The vast sums of money transferred by the governments of wealthy nations to the governments of poor nations do not help the world’s poor, for the most part. Rather, such foreign aid serves to prop up corrupt dictators, finance a giant network of Western nonprofits, disrupt local markets, and keep many of the intended beneficiaries dependent and poor. Even private aid often has deleterious effects. Or at least Poverty, Inc., a 2014 film by Michael Matheson Miller of the Christian, free-market Acton Institute, plausibly argues those points.
A major theme of the film is that today’s system of foreign aid is deeply paternalistic—indeed, in some respects colonialist—based on the idea that the world’s poor are helpless and dependent and always will be so. One person interviewed for the film responds to such premises, “The people here are not stupid, just disconnected from global trade, that’s all.”
What enables people to lift themselves out of poverty, argues the film, is not the perpetual transfer of wealth, but good legal institutions. What people really need for long-term success is “legal protection from violence,” access to just courts, legally recognized ownership of property, the “freedom to start a business,” and links to wider markets, the film summarizes. In short, people need the rule of just law.
Tragically, the film shows, the existing system of foreign aid often inhibits the creation of such institutions and instead entrenches bad governments. Magatte Wade of Senegal summarizes for the film, “When people support more foreign aid for Africa, . . . they are condemning us in Africa to live under dictators, who will not respect our right to access of rule of law.”
The film focuses much of its attention on Haiti. According to the film, cheap, subsidized rice from the United States flooded the Haitian market, devastating local rice production and driving many people into shoddily built slums. Then the earthquake came, and in the wake of its destruction, the nonprofit aid groups came too. As someone comments in the film, the “short-term natural disaster” of the earthquake “turned into a long-term unnatural disaster” of counterproductive aid efforts.
One Haitian refers to his country as the “Republic of NGOs,” or non-government organizations. “They keep giving away free stuff as if they didn’t want the Haitians to stand up for themselves,” he says.
The film offers the example of Enersa, a small Haitian business that builds solar-powered street lights. When NGOs shipped a huge amount of “free” solar equipment to Haiti, Enersa’s business took a big hit.
Sometimes private charity efforts also create more problems than they solve, the film shows. For example, when a church shipped a bunch of eggs to a region in Africa, if effectively destroyed the local egg production market—then pulled out.
Poverty, Inc. makes its main points convincingly. However, the film is fuzzy at times about the nature of the problems at hand and about the appropriate solutions.
One open question is whether, leaving aside cases of catastrophic emergencies, institutional reform is enough. For me, a student of free-market economics, the film’s case for rights-oriented legal institutions is easy to accept. But is the creation of such institutions sufficient to solve the problem of global poverty? And what are the barriers to the creation of such institutions, besides foreign aid? The film leaves such questions largely unanswered.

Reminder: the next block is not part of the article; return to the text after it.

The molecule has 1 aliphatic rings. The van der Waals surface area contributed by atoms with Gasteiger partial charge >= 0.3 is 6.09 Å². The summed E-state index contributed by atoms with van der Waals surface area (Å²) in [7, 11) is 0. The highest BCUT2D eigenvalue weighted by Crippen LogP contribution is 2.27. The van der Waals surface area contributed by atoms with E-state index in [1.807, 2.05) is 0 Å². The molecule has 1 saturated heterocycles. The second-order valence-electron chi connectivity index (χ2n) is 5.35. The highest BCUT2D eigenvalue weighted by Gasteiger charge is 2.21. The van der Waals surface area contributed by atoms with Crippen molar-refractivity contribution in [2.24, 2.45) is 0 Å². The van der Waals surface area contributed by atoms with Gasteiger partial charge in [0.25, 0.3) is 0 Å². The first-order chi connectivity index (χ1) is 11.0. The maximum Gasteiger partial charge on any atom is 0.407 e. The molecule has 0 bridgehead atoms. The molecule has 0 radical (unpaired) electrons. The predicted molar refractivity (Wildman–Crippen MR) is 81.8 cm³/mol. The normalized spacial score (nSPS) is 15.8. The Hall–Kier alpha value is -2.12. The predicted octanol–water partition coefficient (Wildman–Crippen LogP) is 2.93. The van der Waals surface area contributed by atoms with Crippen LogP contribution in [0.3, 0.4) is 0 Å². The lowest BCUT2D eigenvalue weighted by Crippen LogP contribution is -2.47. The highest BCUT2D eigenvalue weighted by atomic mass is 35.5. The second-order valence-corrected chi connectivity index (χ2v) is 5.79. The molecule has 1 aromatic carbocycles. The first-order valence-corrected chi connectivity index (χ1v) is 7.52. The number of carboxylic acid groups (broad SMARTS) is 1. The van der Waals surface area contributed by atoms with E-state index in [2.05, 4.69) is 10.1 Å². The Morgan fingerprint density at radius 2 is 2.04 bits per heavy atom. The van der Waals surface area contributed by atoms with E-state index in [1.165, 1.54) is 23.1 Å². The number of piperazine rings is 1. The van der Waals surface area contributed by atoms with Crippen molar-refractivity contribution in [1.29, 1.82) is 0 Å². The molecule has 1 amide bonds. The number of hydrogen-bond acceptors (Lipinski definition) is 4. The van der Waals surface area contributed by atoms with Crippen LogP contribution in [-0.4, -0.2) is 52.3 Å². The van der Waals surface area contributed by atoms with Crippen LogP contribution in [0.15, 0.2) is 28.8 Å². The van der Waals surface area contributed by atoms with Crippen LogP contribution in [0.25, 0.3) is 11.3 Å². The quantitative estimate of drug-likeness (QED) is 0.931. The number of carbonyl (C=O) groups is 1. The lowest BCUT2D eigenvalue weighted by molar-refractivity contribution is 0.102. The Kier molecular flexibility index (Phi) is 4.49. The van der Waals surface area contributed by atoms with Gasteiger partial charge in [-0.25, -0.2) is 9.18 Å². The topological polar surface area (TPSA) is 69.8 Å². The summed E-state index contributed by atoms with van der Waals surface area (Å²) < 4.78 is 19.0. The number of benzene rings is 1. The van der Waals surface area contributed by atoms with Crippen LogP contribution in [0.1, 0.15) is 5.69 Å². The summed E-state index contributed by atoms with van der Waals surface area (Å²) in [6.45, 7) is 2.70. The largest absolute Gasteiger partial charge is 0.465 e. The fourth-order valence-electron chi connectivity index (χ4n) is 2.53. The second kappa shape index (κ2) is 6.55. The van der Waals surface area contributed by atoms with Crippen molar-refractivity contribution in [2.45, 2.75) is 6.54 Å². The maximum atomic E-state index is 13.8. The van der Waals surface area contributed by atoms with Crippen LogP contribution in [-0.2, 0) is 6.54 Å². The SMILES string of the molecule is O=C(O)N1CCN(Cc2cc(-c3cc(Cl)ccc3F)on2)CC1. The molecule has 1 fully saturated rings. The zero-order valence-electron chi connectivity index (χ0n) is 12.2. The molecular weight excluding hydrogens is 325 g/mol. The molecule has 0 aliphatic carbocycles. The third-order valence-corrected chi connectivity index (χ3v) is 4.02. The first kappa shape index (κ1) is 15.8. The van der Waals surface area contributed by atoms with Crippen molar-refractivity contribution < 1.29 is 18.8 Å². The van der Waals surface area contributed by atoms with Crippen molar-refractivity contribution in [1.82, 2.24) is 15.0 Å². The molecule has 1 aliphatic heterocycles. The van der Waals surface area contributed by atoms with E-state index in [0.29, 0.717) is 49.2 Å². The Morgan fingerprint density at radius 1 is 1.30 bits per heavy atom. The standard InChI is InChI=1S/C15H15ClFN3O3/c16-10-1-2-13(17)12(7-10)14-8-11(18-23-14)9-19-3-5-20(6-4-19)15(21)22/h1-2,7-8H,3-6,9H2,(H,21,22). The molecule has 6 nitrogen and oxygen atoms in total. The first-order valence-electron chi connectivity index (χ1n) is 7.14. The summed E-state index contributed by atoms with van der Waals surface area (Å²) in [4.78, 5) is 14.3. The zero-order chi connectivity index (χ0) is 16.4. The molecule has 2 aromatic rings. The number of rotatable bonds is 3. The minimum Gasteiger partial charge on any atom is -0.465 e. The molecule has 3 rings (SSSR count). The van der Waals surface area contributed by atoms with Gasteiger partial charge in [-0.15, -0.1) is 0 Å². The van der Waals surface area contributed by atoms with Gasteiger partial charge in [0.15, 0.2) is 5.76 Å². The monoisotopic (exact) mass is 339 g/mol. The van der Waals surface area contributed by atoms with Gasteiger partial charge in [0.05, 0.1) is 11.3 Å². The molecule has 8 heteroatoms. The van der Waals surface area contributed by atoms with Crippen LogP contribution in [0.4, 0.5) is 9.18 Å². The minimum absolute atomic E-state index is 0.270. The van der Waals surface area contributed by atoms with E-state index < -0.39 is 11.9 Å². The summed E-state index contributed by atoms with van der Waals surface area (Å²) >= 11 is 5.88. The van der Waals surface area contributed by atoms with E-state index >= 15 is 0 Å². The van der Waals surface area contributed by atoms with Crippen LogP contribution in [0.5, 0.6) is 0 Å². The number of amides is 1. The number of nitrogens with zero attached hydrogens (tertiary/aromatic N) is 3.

I suspect that many viewers of the film will conclude that governments conduct foreign aid badly, and that they (along with private aid groups) should conduct it more intelligently, to support local markets rather than upend them.
My view is that governments have no legitimate business forcing people to aid others, but that private charity efforts have played and can continue to play a big role in alleviating global poverty. I get the idea that Miller may agree with me, but his film left me wondering.
Another shortcoming of the film is that it complains about aid disrupting local markets, then argues for access to open markets—without commenting on how free trade, too, can disrupt local markets. For example, the film discusses hand-made shoes, low-tech farming, and local textiles—types of production likely to be altered or displaced as a region’s economy develops. I’m all for free trade, but I recognize that factory-made Chinese shoes may put a local shoemaker out of that job. I see the “creative destruction” of markets as necessary for a growing and innovative economy.
Miller seems to cast the economic disruption of aid as uniquely sinister, but is that right? I think where he’s headed is that long-term aid disrupts production and creates dependency, whereas market development disrupts some forms of production by creating new forms. I wish the film had been more clear about such matters, and I fear some viewers may come away from the film thinking third-world governments should restrict imports. In fact such economic “protectionism” is harmful or even disastrous for development.
I don’t want to make too much of these problems with the film. My advice is to watch this fascinating, bold, and thoughtful film, absorb and share its major lessons, and leave its unresolved issues on the back burner.
On the whole, Poverty, Inc. is a powerful and important film about the limits of good intentions, the evils of propping up corrupt regimes, and the self-empowerment of individuals entering the market as producers.